We ended up having a great day! Our guide, Koji, picked us up bright and early. Prior to leaving, we started out by having a history lesson on Japan or Nippon. This included looking at a map and Kathy tried very hard to pay attention. At least she knows we are on an island! Koji is a former teacher and we made sure to pay attention in case we had a quiz at the end of the tour. Today we are heading to Himeji Castle, the only original castle of the 12 built which is still standing in Japan.  As such, it is included on the UNESCO World Heritage list. The castle, recommended to us by Kyoko (our local friend), was well worth the bullet train ride to get to the castle. The castle is a beautiful white color and sits upon a hilltop and was surrounded by flowering cherry blossom trees. The castle is nicknamed the “White Heron Castle” for its beautiful color and graceful lines. Koji, through the entire journey, took the time to educate us about how they built the castle and its many uses through the centuries. At one point it even housed troops to train them to prepare for WWI.  The castle has two parts, the princess’s quarters and the main castle. You can enter both, and for both you go up a lot of narrow wooden stairs in stocking feet.  The views, though, for both are well worth the slippery climb up and down.  Oh, and watch out for the low ceilings that if you don’t duck under, you will hit your head. (Yes, Kathy was again unaware and hit her head.) We briefly stopped off for “lunch” and we say that in quotation marks, because out came 5 little pieces of meat on a stick, like really little pieces, that were fatty, boring, and totally did not hit the mark. Oh well, so far we have had great luck especially as we had a 90% chance of rain and there was not a cloud in the sky! After “lunch” we headed to the gardens surrounding the castle and again got to enjoy the artistry of Japanese landscaping.  Hoofing it back to the train station we continued with our history lessons. Koji, spelled our names in Chinese, and in two forms of Japanese.  He wrote both our first and last name so that we can have a wooden placard made for our house. He discussed the various local foods, including our shuba-shuba, which we had already tried, and the differences in houses and various sports and theatrical styles. Luckily, no test was given to us. Finally back at the room we chilled, and then tried to order a pizza for delivery using the front desk staff.  Fail!  After all the work of explaining the order, finding the restaurant’s phone number, calling the order in… the restaurant said they weren’t delivering today!  We finally resorted to again walking to find dinner in the rain which had just started. Still, all and all, it was a good day. As we listen to the rain hit our windows we feel lucky, all is well on the island.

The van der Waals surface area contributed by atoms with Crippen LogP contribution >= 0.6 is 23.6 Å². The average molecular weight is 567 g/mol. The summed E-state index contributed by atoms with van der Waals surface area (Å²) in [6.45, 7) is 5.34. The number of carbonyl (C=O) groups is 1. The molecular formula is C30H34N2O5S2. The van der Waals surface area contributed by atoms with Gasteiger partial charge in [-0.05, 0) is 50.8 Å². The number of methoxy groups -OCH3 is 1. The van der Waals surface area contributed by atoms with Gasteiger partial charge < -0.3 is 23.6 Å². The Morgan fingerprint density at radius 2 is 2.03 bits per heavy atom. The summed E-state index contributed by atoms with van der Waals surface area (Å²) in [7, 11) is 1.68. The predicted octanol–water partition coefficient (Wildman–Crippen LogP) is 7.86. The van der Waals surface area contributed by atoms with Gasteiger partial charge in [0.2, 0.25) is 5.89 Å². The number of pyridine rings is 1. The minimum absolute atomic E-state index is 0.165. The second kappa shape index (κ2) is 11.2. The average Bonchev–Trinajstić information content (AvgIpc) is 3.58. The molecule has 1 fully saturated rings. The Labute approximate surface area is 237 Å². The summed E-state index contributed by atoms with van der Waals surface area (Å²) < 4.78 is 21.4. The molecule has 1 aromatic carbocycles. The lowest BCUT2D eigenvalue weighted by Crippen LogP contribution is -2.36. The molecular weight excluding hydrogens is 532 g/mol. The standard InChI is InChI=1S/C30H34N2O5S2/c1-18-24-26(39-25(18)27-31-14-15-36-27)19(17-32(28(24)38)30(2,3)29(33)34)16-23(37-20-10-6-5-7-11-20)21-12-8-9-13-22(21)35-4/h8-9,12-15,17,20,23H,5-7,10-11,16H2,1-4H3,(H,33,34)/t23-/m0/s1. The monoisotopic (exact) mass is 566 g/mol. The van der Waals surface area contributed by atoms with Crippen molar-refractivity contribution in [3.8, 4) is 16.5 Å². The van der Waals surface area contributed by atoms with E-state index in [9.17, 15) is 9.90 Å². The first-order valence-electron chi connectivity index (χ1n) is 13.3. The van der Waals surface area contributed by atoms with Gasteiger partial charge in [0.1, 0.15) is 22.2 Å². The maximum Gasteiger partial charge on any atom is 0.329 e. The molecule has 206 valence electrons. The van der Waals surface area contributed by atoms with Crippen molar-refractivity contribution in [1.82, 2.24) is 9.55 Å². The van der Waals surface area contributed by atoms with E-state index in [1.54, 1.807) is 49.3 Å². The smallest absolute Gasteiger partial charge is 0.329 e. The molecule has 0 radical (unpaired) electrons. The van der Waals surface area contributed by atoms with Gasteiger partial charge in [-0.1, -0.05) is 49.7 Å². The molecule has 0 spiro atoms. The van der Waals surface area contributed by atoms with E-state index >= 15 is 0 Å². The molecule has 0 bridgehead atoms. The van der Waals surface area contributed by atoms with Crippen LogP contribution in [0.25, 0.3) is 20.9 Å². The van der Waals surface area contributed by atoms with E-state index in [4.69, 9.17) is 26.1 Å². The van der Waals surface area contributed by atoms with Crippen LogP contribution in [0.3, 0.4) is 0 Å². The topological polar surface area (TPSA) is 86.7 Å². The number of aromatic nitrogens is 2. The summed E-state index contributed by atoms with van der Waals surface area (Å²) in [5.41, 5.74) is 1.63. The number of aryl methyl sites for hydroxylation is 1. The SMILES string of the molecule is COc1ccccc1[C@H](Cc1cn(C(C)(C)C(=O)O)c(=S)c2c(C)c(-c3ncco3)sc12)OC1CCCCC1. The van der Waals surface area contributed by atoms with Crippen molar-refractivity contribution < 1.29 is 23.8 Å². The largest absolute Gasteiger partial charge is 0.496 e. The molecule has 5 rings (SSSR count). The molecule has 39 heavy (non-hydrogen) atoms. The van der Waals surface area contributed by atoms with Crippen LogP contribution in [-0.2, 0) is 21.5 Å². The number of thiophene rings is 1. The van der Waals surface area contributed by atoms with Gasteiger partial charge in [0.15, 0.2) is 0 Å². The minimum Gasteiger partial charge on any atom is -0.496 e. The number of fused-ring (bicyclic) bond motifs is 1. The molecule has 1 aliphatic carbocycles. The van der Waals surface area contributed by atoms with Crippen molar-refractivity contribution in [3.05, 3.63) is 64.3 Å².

Philosopher’s Path